The airport city is a large development project at Manchester Airport, and is at the centre of the airport’s aggressive 20 year expansion strategy. The first stage of the project is a business development on open land north of the airport, but the long term plan is for large swathes of greenbelt land south of Wythenshaw to be developed. This area has been designated an enterprise zone by the government, which means that normal planning procedure can be circumvented, or in some cases planning permission will be automatically granted.
The thinking behind the plans is that Manchester Airport will become an international business location, increasing traffic through the airport and justifying further expansion at the airport, which will in turn increase demand for further development. The plans involve businesses parks, hotels, leisure facilities and shopping malls.
All this is justified on the assumption that jobs will be created, although it is admitted that even by the council’s figures, that half will actually be the result of businesses relocating from other parts of the region, and let’s not forget that Manchester is already full of empty office space, thanks to the council’s wrong-headed attempts at regeneration. Even if new businesses do come to the enterprise zone, it’s clear that , the self-contained nature of the development means that the wider benefits to the region will be minimal – international business travellers flying in and then flying out again. Any extra jobs created for local people will be in the service industry, waiting on this mystical business elite. The headline figure of 7,000 is clearly based on little more more than substance – the actual figure for the first stage, the only part for which designs have actually been put forward, is 1,400 – and this should be treated with caution. The second runway was supposed to bring 50,000 jobs to the area, whereas only 6,000 ever came about.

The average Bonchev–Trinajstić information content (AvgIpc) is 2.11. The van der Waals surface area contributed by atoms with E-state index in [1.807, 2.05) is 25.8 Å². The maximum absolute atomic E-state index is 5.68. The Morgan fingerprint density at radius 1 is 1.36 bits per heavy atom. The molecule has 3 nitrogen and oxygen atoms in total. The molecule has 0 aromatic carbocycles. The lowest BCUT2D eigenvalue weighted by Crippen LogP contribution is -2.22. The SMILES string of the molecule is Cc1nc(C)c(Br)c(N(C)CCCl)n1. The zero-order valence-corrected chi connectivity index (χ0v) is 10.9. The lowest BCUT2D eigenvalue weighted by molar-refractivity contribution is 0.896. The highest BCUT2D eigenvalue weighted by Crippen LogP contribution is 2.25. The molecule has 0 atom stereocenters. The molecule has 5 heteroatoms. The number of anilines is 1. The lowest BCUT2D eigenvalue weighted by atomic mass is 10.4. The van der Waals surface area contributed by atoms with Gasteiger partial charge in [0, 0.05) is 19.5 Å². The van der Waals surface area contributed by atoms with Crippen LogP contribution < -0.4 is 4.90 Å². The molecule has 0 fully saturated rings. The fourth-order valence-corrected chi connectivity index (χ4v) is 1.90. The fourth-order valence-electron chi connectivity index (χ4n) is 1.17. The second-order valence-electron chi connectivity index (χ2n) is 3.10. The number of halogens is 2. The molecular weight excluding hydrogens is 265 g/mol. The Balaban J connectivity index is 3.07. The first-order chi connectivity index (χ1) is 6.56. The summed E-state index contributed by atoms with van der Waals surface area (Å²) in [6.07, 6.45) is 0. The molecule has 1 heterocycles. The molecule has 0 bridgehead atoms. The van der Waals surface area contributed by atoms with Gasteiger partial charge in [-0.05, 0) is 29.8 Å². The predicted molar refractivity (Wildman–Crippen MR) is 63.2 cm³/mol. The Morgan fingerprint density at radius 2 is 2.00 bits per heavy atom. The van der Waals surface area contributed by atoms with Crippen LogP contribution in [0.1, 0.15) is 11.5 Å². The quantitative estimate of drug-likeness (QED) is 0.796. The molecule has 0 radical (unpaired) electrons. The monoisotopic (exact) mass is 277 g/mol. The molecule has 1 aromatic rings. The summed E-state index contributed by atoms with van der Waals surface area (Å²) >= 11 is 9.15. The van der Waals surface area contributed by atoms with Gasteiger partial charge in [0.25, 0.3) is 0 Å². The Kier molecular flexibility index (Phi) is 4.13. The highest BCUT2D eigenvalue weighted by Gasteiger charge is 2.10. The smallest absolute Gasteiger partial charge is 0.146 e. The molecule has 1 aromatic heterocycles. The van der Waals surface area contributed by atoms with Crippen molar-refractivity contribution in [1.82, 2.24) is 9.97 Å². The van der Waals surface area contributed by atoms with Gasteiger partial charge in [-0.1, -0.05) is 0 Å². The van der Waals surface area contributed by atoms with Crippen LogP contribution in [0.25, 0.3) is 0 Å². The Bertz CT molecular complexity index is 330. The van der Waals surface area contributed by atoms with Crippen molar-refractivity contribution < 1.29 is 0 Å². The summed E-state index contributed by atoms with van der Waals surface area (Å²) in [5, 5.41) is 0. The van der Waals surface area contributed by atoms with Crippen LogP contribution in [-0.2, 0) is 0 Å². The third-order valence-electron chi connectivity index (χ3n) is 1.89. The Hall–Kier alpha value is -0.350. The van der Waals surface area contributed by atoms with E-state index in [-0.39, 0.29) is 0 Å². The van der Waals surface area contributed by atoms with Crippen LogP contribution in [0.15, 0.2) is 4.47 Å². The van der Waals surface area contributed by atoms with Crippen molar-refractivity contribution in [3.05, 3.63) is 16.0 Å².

The whole project is covered in a thin veneer of greenwash. The airport is planning to make everything except the planes carbon neutral by 2015, and renewable energy and water conservation are used as fig leaves to disguise the tearing up of green space which the enterprise zone will create. The real context is the completely unsustainable plan to double passenger capacity at the airport, in line with the 2003 Aviation White Paper (which was declared ‘untenable in common sense and law’ in a 2010 court ruling), and if possible to create even further growth in airport at Manchester with massive consequences for the climate.